The foregoing and additional features and characteristics of the present invention will become more apparent from the following detailed description considered with reference to the accompanying drawings, wherein:

FIG. 1 is a schematic block diagram illustrating an eyelid detection apparatus according to a first embodiment of the present invention;

FIG. 2A is a diagram illustrating an eye image of an individual being used as subject;

FIG. 2B is a diagram illustrating a Sobel edge image of the eye image in FIG. 2A;

FIG. 3 is a flowchart for explaining an image processing routine implemented by the eyelid detection apparatus according to the first embodiment;

FIG. 4A is a diagram illustrating a Sobel filter;

FIG. 4B is a diagram illustrating a Prewitt filter;

FIG. 4C is a diagram illustrating a Simple Difference Filter;

FIG. 4D is a diagram illustrating a Simple Difference Filter for Smoothing;

FIG. 5A is a diagram illustrating a Sobel edge image;

FIG. 5B is a graph summarizing changes in edge values in the Sobel edge image in FIG. 5A;

FIG. 6 is a flowchart for explaining an edge-characterizing point detection routine implemented by the eyelid detection apparatus according to the first embodiment;

FIG. 7 is a diagram for explaining edge-characterizing points detected through the edge-characterizing point detection routine in FIG. 6;

FIG. 8 is a flowchart for explaining a negative-side detection processing routine implemented by the eyelid detection apparatus according to the first embodiment;

FIG. 9A is diagram illustrating an eye image including eyes which are in a closed state and eyelids are applied with eye shadow;

FIG. 9B is a diagram illustrating a local maximal value point and a local minimal value point detected in a Sobel edge image based upon the eye image in FIG. 9A;

FIG. 9C is a diagram illustrating edge-characterizing points plotted in the Sobel edge image;

FIG. 9D is a diagram illustrating boundary points of an eyelid based upon the edge-characterizing points in FIG. 9C;

FIG. 10A is a diagram illustrating a Sobel edge image generated based upon an eye image including eyes which are in a closed state and is applied with eye shadow;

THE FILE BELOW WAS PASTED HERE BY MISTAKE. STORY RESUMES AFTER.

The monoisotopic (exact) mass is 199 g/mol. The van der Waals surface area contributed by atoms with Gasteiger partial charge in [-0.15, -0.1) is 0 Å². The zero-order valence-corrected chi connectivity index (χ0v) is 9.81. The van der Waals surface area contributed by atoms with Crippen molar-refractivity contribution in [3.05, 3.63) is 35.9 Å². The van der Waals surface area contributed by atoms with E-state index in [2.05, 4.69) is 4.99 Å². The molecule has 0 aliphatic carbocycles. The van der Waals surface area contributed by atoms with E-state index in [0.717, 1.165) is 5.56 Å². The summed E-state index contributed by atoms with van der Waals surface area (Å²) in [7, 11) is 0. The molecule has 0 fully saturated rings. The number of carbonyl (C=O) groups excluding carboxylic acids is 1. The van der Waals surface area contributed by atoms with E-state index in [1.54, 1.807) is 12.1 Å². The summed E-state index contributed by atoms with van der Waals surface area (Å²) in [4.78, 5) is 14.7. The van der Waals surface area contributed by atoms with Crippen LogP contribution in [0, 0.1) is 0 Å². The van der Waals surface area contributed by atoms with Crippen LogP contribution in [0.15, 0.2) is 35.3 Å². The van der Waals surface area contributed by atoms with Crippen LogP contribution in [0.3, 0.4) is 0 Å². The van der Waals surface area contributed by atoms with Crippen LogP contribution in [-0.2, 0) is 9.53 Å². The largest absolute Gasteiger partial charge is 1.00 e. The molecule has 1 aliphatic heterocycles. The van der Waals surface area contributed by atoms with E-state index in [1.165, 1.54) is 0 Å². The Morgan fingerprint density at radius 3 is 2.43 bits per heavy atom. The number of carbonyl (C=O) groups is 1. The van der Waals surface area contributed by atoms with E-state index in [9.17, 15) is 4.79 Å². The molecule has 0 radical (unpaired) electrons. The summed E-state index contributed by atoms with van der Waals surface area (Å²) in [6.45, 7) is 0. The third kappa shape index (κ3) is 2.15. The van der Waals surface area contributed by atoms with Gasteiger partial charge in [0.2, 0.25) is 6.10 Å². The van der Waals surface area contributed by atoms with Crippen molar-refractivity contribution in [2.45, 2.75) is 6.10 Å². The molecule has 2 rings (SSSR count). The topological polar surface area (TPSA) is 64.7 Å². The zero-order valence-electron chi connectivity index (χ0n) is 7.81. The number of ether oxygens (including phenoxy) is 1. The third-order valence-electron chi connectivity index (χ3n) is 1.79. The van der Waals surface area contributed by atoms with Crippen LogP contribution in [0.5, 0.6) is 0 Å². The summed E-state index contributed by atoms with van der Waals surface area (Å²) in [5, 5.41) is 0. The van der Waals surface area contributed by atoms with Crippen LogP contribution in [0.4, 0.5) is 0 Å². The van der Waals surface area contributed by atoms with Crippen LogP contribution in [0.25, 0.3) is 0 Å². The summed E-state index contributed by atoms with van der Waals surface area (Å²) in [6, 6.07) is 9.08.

FIG. 10B is a graph summarizing changes in edge values in the Sobel edge image in FIG. 10A;

FIG. 11A is diagram illustrating an eye image including eyes which are in an open state and is applied with eye shadow;

FIG. 11B is a diagram illustrating a local maximal value point and a local minimal value point detected in a Sobel edge image based upon the eye image in FIG. 11A;

FIG. 11C is a diagram illustrating edge-characterizing points plotted in the Sobel edge image;

FIG. 11D is a diagram illustrating boundary points of an eyelid based upon the edge-characterizing points in FIG. 11C;

FIG. 12 is a diagram for explaining an edge-characterizing point detected through an edge-characterizing point detection routine according to a second embodiment;

FIG. 13 is a diagram for explaining an edge-characterizing point detected through an edge-characterizing point detection routine according to a third embodiment;

FIG. 14 is a diagram for explaining an edge-characterizing point detected through an edge-characterizing point detection routine according to a fourth embodiment; and

FIG. 15 is a diagram for explaining a point where changes in pixel intensity value reaches zero according to a fifth embodiment.